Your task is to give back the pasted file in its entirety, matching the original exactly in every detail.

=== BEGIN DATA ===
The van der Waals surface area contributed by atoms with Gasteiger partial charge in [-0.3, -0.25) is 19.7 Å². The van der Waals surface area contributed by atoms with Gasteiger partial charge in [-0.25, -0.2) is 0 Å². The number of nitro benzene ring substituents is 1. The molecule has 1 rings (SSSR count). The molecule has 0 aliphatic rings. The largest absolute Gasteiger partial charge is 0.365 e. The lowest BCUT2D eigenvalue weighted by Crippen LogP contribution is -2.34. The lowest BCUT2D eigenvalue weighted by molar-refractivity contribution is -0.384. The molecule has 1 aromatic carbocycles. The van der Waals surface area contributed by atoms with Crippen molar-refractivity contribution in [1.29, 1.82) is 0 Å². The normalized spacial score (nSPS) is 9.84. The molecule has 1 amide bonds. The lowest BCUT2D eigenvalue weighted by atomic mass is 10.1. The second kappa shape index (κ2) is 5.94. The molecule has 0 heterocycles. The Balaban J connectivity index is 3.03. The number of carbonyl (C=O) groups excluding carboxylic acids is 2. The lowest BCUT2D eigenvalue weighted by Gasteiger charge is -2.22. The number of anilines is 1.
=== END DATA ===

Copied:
The van der Waals surface area contributed by atoms with Gasteiger partial charge in [-0.3, -0.25) is 19.7 Å². The van der Waals surface area contributed by atoms with Gasteiger partial charge in [-0.25, -0.2) is 0 Å². The number of nitro benzene ring substituents is 1. The molecule has 1 rings (SSSR count). The molecule has 0 aliphatic rings. The largest absolute Gasteiger partial charge is 0.365 e. The lowest BCUT2D eigenvalue weighted by Crippen LogP contribution is -2.34. The lowest BCUT2D eigenvalue weighted by molar-refractivity contribution is -0.384. The molecule has 1 aromatic carbocycles. The van der Waals surface area contributed by atoms with Crippen molar-refractivity contribution in [1.29, 1.82) is 0 Å². The normalized spacial score (nSPS) is 9.84. The molecule has 1 amide bonds. The lowest BCUT2D eigenvalue weighted by atomic mass is 10.1. The second kappa shape index (κ2) is 5.94. The molecule has 0 heterocycles. The Balaban J connectivity index is 3.03. The number of carbonyl (C=O) groups excluding carboxylic acids is 2. The lowest BCUT2D eigenvalue weighted by Gasteiger charge is -2.22. The number of anilines is 1.